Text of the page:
Chris Farren started out his musical career playing in small bands as a teenager before he decided, at 18 years old, to hit the road and take his band, Fake Problems, on tour. “That was my main entry point into music” remarks Farren. “I was 100 percent focused on that band until I was 26. That laid the groundwork for the rest of my career:” The four-piece punk band, signed by SideOneDummy, eventually split up after many years of touring, but after the split, Farren said he still wanted to be involved in making music.
”There’s no slowing down for me, he said.
Fake Problems went on hiatus since releasing their last studio album in 2015. He met and befriended Jeff Rosenstock and formed the band Antarctigo Vespucci. Antarctigo Vespucci “reformed my passion for touring and making music” Farren said.
While working with Rosenstock filled a necessary void in his life, Farren also fueled his passion by touring solo with an acoustic guitar, playing songs from his various bands as well as others he’d been working on. After a while, however, he decided to step away from using the acoustic guitar during his set, explaining that “it doesn’t sound good when you describe your act to people. It’s embarrassing.” Farren’s switch from acoustic guitar to electric guitar also included the addition of synthesizers, drum loops and backing tracks to create a fuller, more resonant sounding performance.
“I was always afraid to use [the drum loops and backing tracks]live because they might just stop working during my set,” Farren said. However, the more shows he played, the more comfortable he became with the technical sides of his performance.
This confidence lead him to start working on a full length album, but he knew he’d need to enlist the help of his friends to see the project through. After Fake Problems split, Farren kept in close contact with the folks at SideOneDummy, and while he was tossing around the idea of releasing a record, they said they wanted to help him. Farren spent the following months revising his list of 50 written songs to condense them to 12. Later, Chris released a full length studio album entitled Can’t Die with SideOneDummy Records in September 2016.
Most of Farren’s songs in his solo debut album deal with depressing themes with an upbeat synths and catchy hooks. “My music is like this sound of [pop]music and my mind is focused on darkness,” Farren remarks. “I don’t want to make music that is depressing, but there can be a cathartic feeling when the audience can relate to a song. Having the nature of the song be bright, it gives you a feeling of hope.” That feeling of hope resonates throughout his album.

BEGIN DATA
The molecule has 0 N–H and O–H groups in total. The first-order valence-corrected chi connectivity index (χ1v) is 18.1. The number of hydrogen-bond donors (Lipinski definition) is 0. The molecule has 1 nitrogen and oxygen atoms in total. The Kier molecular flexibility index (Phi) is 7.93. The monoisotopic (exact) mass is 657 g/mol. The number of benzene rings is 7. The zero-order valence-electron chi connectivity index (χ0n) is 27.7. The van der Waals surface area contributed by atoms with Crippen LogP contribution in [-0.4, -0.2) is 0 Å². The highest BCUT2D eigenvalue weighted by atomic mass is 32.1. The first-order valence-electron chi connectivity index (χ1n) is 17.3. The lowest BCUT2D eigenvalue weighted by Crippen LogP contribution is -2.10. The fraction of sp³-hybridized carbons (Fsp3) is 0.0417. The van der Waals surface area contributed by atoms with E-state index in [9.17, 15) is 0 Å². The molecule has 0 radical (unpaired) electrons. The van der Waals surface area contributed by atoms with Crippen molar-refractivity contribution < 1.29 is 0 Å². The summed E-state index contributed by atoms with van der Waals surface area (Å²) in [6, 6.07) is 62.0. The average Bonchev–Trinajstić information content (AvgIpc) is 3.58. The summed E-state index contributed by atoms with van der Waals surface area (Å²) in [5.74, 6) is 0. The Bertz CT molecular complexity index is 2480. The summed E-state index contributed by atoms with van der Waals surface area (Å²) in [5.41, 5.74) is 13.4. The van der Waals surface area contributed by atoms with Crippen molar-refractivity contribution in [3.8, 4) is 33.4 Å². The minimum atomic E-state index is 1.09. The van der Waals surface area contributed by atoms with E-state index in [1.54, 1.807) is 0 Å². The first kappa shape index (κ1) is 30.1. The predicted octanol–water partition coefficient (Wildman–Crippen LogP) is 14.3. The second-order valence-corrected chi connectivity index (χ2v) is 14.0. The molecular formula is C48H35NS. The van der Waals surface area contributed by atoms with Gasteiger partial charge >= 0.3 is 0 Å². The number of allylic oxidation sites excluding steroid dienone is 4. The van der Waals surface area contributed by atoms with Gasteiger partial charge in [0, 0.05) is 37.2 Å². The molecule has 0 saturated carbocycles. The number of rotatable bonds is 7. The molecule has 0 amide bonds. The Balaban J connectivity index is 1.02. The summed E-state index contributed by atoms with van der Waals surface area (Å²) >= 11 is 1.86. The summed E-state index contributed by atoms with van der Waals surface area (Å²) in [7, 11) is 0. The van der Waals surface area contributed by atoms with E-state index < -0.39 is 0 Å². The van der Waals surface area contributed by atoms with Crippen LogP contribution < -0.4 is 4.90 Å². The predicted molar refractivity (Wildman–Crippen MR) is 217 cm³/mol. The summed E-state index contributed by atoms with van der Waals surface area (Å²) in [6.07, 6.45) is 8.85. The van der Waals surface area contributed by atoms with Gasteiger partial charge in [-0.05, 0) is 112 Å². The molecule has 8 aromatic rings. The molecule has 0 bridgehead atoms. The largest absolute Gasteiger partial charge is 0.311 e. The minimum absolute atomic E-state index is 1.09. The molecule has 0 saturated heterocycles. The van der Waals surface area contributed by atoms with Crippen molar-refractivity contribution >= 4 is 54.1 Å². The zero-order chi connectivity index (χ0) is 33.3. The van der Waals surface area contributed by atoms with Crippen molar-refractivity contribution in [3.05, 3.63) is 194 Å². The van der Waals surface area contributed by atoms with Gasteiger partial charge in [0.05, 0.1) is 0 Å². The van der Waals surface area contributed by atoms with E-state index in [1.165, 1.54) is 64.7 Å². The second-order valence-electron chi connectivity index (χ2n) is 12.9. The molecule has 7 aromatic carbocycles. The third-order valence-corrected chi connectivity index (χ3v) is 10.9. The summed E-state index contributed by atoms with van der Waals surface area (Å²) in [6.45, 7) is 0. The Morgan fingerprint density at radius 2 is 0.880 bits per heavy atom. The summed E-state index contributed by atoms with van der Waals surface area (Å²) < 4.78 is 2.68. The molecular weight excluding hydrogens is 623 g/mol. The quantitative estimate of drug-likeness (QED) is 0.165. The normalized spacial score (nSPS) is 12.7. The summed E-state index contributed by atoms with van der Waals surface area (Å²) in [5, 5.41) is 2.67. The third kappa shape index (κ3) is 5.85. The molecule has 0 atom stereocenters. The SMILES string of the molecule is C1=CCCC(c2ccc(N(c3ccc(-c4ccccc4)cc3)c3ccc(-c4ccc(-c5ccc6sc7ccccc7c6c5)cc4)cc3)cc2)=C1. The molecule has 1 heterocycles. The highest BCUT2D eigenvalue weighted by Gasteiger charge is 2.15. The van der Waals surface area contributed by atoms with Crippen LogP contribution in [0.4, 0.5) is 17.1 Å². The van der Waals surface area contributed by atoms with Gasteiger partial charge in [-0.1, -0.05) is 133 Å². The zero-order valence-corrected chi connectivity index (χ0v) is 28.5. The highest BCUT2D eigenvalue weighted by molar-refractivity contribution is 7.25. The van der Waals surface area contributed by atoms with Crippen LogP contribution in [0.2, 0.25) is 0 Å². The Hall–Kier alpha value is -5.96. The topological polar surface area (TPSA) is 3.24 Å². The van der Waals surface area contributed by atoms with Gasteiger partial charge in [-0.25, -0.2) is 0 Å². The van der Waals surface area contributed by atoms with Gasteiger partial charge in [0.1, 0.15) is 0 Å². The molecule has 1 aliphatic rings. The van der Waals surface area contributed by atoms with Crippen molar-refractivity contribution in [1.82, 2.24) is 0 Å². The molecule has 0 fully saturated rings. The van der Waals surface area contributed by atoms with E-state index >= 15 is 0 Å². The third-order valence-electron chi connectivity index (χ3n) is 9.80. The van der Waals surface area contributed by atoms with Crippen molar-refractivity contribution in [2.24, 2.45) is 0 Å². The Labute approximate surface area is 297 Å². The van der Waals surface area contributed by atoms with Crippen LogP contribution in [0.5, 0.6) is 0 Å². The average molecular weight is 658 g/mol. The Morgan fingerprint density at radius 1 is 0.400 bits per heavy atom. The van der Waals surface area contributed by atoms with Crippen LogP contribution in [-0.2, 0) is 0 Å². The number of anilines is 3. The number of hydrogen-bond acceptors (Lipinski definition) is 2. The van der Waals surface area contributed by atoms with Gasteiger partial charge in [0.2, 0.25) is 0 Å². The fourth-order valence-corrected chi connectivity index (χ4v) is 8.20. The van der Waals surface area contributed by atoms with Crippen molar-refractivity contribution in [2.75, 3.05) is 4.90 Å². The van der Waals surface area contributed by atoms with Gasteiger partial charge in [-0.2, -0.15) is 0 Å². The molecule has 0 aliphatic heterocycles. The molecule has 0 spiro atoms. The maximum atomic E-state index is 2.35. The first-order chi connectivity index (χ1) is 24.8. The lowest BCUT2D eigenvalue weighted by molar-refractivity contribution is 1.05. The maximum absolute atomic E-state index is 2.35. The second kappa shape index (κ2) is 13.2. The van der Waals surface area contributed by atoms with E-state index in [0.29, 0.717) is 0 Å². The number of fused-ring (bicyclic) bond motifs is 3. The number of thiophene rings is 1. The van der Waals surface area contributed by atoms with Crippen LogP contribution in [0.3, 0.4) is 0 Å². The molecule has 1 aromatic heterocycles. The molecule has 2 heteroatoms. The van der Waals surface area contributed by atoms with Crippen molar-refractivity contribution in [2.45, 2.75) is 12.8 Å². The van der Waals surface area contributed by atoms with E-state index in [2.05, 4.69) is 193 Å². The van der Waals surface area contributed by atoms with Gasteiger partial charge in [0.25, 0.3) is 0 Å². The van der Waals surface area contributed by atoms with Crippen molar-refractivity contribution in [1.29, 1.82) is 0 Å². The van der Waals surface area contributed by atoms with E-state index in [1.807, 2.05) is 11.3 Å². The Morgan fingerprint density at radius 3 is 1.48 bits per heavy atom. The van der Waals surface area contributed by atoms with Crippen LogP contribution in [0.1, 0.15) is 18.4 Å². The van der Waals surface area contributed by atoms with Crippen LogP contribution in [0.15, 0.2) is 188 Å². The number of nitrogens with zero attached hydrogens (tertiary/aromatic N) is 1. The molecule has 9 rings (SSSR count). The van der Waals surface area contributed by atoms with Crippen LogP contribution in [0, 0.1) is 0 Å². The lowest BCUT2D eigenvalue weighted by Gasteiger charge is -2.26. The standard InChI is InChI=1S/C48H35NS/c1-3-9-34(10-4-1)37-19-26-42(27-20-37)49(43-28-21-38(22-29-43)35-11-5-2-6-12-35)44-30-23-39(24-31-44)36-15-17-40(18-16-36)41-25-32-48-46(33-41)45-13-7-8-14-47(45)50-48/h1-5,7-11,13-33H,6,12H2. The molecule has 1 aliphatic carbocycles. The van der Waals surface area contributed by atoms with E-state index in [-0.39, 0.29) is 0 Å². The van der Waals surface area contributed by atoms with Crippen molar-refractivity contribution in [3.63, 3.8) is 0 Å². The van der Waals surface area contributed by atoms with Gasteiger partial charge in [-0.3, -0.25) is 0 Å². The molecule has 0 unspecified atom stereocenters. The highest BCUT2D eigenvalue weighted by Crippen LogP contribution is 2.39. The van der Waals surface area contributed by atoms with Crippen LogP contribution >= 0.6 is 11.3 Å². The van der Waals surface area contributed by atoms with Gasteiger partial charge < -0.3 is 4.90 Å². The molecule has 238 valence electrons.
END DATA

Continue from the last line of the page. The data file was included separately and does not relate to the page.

Chris’ wife is also mentioned or alluded to frequently throughout the album. Candidly, he explains she’s one of his biggest creative influences in his songwriting process. “Most of my songs are about wanting to be better for her,” Farren said. He strives to be a better person which is something everyone could do.
As our conversation was wrapping up, Chris talked more about his personality, spontaneity and overall appreciation for his fan base. At a recent show in Boston, MA, Farren strutted around the venue, eventually making it to the the stage where he reportedly sang the rest of the song on his back. “I wanted to make the concert experience fun and interesting.” Chris also brings a 50 ft mic cable, a light up microphone and glitter to his performances.
Happening Now – Chris Farren playing his last song via a 50ft mic cord, on the floor, in the back of The Middle East pic.twitter.com/cLOUsDfMPR
— Ken Reid (@KennethWReid) October 21, 2017
One of the most humbling traits Farren left me with was how dedication he is to his fans. Farren stays extremely active on social media, using Twitter to communicate to his fans the most.
“The thing about Twitter is that I can easily reach out and connect with my fans”. There’s no doubt Farren has found a lot of success through this platform. He’s found ways to break the barrier between artist and fan through social media.
Farren’s musical journey has certainly been a long one, from taking the leap and taking his band on your to coming into his own as a solo artist. He’s recently finished playing his midwest tour and is about to play the Masquerade in Atlanta, Georgia this week. Farren also plans to play three shows on the east coast with Jeff Rosenstock as well as play his original Christmas album in full. There might even be a possible Antarctigo Vespucci reunion — who knows. All we know is Chris Farren won’t be going anywhere anytime soon.